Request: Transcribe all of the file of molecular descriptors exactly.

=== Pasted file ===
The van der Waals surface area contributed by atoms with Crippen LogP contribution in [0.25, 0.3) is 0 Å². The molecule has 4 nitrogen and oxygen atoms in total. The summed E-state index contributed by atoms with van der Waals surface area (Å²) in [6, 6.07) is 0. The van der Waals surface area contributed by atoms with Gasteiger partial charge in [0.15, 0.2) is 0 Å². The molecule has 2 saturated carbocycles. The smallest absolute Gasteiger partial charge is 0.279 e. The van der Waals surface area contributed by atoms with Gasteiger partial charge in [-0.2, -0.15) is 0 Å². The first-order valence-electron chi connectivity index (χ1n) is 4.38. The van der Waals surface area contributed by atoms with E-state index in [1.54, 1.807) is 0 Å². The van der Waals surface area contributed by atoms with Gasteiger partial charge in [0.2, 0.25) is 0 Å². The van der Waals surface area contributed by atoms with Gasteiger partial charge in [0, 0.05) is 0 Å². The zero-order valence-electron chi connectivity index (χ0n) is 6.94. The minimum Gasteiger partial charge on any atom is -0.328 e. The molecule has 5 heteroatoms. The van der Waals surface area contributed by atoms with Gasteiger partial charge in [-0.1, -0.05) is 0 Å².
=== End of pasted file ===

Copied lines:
The van der Waals surface area contributed by atoms with Crippen LogP contribution in [0.25, 0.3) is 0 Å². The molecule has 4 nitrogen and oxygen atoms in total. The summed E-state index contributed by atoms with van der Waals surface area (Å²) in [6, 6.07) is 0. The van der Waals surface area contributed by atoms with Gasteiger partial charge in [0.15, 0.2) is 0 Å². The molecule has 2 saturated carbocycles. The smallest absolute Gasteiger partial charge is 0.279 e. The van der Waals surface area contributed by atoms with Gasteiger partial charge in [-0.2, -0.15) is 0 Å². The first-order valence-electron chi connectivity index (χ1n) is 4.38. The van der Waals surface area contributed by atoms with E-state index in [1.54, 1.807) is 0 Å². The van der Waals surface area contributed by atoms with Gasteiger partial charge in [0.2, 0.25) is 0 Å². The van der Waals surface area contributed by atoms with Gasteiger partial charge in [0, 0.05) is 0 Å². The zero-order valence-electron chi connectivity index (χ0n) is 6.94. The minimum Gasteiger partial charge on any atom is -0.328 e. The molecule has 5 heteroatoms. The van der Waals surface area contributed by atoms with Gasteiger partial charge in [-0.1, -0.05) is 0 Å².